I remember as a young boy, watching my dad turn over the dirt in the flower beds. It looked so much nicer afterwards and seemed to me that if dirt had feelings, it would enjoy the process of being “refreshed.” Its consistency, color, and the ability to absorb water, are all enhanced. Even the flowers seemed to perk up with a supporting cast of renewed dirt.
In Luke 13, we find the parable of “The Barren Fig Tree”, so called because it had not born fruit for three years. The vinedresser asks the owner for a one year reprieve for the tree – an opportunity to dig around it and add fertilizer. Other possible titles for this parable might be: “The Faithful Vinedresser”, or, “The Hope of Change.” We too easily accept the verdict of barrenness in our personal and married lives, and are cutting down trees that have not finished growing and bearing fruit.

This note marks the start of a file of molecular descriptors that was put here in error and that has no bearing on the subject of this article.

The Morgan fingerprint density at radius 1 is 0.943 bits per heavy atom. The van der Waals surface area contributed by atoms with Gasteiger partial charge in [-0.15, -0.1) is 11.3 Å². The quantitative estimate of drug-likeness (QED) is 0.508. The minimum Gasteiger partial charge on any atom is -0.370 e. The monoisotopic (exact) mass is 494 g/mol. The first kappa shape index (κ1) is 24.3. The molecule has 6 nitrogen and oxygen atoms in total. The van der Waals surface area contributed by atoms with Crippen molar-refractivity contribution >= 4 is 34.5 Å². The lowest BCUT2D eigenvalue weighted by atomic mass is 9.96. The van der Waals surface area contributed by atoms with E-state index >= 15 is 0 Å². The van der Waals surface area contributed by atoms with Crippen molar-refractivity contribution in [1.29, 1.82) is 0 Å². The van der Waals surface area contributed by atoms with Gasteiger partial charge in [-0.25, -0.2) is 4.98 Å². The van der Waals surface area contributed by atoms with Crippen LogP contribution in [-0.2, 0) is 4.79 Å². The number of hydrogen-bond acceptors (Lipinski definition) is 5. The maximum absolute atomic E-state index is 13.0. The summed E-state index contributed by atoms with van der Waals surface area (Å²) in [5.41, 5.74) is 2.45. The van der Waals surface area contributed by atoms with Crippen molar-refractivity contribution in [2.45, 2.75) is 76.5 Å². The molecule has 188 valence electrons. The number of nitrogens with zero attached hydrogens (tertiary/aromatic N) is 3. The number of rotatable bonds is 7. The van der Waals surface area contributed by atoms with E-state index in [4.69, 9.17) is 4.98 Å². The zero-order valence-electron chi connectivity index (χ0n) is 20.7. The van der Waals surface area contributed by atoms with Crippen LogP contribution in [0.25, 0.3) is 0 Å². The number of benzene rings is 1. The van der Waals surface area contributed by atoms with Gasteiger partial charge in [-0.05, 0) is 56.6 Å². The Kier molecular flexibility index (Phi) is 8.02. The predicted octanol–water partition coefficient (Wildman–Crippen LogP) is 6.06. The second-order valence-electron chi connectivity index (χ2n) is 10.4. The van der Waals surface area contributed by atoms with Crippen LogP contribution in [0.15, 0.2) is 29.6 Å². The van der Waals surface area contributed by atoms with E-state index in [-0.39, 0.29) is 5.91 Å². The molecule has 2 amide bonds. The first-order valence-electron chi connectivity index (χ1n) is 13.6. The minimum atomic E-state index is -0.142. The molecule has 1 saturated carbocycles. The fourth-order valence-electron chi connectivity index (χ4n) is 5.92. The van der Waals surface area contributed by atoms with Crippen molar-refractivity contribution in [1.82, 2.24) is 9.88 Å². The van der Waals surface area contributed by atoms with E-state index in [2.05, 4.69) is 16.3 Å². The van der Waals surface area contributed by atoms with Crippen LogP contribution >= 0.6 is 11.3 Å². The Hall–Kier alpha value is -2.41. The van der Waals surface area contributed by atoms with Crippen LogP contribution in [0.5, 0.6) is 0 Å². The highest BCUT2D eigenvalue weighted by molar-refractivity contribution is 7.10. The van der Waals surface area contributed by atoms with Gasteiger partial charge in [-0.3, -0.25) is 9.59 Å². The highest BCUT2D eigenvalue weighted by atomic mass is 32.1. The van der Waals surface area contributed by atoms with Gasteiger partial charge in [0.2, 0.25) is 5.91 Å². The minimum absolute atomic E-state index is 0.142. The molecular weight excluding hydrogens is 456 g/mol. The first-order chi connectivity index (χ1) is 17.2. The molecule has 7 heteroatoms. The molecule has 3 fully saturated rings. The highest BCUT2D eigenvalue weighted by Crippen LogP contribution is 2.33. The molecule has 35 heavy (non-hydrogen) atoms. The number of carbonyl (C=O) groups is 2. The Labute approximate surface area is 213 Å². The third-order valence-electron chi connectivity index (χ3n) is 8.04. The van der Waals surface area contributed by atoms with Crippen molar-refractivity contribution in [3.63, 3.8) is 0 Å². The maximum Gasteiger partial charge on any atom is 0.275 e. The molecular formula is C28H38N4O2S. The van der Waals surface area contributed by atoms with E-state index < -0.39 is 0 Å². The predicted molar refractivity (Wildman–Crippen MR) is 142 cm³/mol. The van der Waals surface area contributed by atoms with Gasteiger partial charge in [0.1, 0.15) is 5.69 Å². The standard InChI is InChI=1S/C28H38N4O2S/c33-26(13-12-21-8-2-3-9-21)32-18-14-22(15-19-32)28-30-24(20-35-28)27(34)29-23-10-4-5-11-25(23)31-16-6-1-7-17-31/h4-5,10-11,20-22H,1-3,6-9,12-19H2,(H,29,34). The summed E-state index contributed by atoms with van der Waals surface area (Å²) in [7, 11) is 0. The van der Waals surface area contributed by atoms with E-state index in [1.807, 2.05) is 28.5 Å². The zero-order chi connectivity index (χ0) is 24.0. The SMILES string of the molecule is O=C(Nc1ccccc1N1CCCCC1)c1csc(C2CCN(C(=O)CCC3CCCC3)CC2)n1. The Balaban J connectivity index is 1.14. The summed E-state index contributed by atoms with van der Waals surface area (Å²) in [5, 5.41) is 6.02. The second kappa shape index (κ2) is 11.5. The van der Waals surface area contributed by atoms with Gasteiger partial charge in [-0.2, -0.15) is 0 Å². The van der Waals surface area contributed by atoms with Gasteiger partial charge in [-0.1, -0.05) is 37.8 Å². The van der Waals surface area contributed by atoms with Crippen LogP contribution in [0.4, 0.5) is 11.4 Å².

After the Creation, there was a season where vegetation had yet to spring up, for at least two reasons: God had yet to bring rain and there was no man to work the ground. (Genesis 2:5-9) God formed a man from the dust and assigned him the task of tilling the very ground from which he came. While Abraham was interceding for Sodom, he was aware of his origins: “Behold, I have undertaken to speak to the Lord, I who am but dust and ashes.” (Genesis 18:27) If there were ever a barren tree that deserved to be cut down, it was Sodom, but like the vinedresser in Luke’s parable, Abraham was humbly digging around the tree. His Spirit-led intercession made provision for the fruit of ten souls to be rescued. (Genesis 18:32) When all the dust settled, only three people survived.
“Fruitful” is a banner over every marriage.The marriage dirt needs to be “turned over” often. Water, fertilizer, and other nutrients need to be applied on a regular basis. Husbands and wives need to work the ground, partnering with the Vinedresser and Intercessor who will never give up on us.
photo credit: retropc via photo pin cc